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Court curtails appeal rights for 'sensitive' jobs

Aug. 20, 2013 - 06:00AM   |  
By SEAN REILLY   |   Comments
DoD civilian employees work at Letterkenny Army Depot. The U.S. Court of Appeals for the Federal Circuit ruled Tuesday that only DoD has the expertise to decide who is a potential security risk.
DoD civilian employees work at Letterkenny Army Depot. The U.S. Court of Appeals for the Federal Circuit ruled Tuesday that only DoD has the expertise to decide who is a potential security risk. (Don Binter)

A federal appellate court has sharply limited appeal rights for Defense Department workers disqualified from holding “sensitive” posts, even when those jobs don’t require a security clearance or access to classified information.

In the 7-3 decision released Tuesday, the U.S. Court of Appeals for the Federal Circuit ruled that only DoD has the expertise to decide who is a potential security risk. ‘It is naďve to suppose that employees without direct access to already classified information cannot affect national security,” the majority wrote in rejecting attempts by two Defense employees to take their cases to the Merit Systems Protection Board.

In a dissent, the three judges in the minority said the decision’s impact will be “profound.” Not only will the ruling restrict appeal rights for some 200,000 DoD employees in sensitive jobs, but it will affect civil service protections for workers in similar posts at other agencies seeking to challenge dismissals, suspensions and other types of discipline, they wrote.

The ruling effectively extends the reach of a 1988 Supreme Court decision that blocked MSPB review of most security clearance decisions. The case involves two low-level Defense employees who sought to appeal to the MSPB after they were barred from holding “noncritical sensitive” positions four years ago.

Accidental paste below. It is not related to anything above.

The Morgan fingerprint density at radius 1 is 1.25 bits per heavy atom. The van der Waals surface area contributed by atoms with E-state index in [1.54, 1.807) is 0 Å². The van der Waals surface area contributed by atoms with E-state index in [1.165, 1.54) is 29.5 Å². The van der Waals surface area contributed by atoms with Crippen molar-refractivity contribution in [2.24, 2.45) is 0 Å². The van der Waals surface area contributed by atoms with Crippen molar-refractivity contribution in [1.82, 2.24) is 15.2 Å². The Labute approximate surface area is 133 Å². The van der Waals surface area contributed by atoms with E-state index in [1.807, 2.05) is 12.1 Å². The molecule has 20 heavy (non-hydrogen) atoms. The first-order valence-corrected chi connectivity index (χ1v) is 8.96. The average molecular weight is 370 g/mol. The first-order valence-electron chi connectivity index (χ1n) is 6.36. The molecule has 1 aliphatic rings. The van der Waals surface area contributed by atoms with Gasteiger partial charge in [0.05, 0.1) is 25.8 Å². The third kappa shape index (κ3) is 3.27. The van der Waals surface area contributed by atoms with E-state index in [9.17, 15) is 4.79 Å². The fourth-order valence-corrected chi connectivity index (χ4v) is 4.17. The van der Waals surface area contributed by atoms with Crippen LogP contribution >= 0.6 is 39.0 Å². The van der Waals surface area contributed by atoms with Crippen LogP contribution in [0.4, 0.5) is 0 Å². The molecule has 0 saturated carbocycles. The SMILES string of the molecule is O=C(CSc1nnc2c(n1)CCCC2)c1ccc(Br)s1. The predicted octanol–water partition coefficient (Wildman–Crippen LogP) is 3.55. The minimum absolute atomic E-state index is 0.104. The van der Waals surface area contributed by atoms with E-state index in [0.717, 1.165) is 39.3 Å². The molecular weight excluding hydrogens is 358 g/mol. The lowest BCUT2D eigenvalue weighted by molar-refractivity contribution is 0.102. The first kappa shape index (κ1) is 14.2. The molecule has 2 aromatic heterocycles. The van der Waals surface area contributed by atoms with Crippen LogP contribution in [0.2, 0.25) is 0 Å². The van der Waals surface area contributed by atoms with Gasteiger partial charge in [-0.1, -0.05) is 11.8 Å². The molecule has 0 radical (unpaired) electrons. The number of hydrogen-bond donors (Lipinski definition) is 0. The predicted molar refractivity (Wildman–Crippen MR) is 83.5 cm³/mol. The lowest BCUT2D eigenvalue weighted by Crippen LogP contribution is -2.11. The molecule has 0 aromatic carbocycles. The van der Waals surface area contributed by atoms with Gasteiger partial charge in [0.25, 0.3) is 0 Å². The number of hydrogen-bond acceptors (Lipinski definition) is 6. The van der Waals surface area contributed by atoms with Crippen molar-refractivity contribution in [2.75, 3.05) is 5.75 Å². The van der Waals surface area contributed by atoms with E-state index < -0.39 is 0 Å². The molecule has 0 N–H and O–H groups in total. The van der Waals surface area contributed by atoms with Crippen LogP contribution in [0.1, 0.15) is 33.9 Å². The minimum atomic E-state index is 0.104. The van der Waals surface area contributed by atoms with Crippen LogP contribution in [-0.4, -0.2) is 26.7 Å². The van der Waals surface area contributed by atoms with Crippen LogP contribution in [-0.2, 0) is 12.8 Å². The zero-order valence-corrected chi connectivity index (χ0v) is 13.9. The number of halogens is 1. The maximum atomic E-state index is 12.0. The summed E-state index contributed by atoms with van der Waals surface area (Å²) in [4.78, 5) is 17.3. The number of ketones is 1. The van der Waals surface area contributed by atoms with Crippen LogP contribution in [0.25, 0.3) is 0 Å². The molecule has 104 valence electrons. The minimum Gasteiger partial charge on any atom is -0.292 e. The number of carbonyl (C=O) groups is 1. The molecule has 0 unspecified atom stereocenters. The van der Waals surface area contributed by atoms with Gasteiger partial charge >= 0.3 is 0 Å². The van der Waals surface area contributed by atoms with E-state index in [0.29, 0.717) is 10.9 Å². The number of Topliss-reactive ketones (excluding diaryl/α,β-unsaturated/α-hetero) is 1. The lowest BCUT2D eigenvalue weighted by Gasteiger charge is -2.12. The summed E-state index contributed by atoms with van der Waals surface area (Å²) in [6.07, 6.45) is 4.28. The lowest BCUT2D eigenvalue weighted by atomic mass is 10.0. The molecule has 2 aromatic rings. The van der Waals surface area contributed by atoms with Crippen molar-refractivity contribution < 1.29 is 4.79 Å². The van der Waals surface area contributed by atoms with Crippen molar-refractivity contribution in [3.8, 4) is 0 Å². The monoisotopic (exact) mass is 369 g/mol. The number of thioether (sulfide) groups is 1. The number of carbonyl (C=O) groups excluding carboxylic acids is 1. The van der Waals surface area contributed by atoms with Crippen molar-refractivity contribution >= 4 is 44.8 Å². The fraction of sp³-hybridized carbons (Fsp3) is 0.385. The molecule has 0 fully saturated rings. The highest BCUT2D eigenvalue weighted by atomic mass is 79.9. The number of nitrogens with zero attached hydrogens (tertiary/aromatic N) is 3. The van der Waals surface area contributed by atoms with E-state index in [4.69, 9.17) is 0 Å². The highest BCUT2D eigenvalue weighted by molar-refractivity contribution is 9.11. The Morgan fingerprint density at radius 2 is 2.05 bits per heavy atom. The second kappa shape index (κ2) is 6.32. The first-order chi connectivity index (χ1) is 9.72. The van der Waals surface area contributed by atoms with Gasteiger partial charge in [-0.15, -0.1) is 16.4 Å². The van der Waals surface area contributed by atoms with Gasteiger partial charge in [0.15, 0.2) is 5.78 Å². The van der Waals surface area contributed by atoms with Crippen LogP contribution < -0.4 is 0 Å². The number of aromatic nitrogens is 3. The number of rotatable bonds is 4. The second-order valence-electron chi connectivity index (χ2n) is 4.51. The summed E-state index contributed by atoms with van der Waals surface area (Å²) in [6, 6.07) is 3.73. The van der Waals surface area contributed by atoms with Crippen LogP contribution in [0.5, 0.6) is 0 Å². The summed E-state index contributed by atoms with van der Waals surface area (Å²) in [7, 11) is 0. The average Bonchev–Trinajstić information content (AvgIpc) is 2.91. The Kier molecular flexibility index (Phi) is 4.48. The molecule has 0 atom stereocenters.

The American Federation of Government Employees, which represents the two workers, will likely appeal to the Supreme Court, according to the union’s national president, J. David Cox.

“Due process rights are the very foundation of our civil service system,” Cox said in a statement. “That system itself has been undermined by the court today.”

Also critical of the ruling was the Office of Special Counsel, the agency charged with protecting whistleblowers from reprisal. “This decision poses a significant threat to whistleblower protections for hundreds of thousands of federal employees in sensitive positions and may chill civil sevants from blowing the whistle,” OSC Director Carolyn Lerner said in a Wednesday statement.

. The decision will “remove the civil service rule of law from virtually the entire federal workforce,” Tom Devine, legal director of the Government Accountability Project, a nonprofit whistleblower advocacy group, said in a news release.

Defense officials are reviewing the decision, a spokeswoman, Army Lt. Col. Cathy Wilkinson, said in an email. A three-judge panel on the appeals court had previously ruled 2-1 in the department’s favor last August. The full court agreed to rehear the case this January; oral arguments were held in May.

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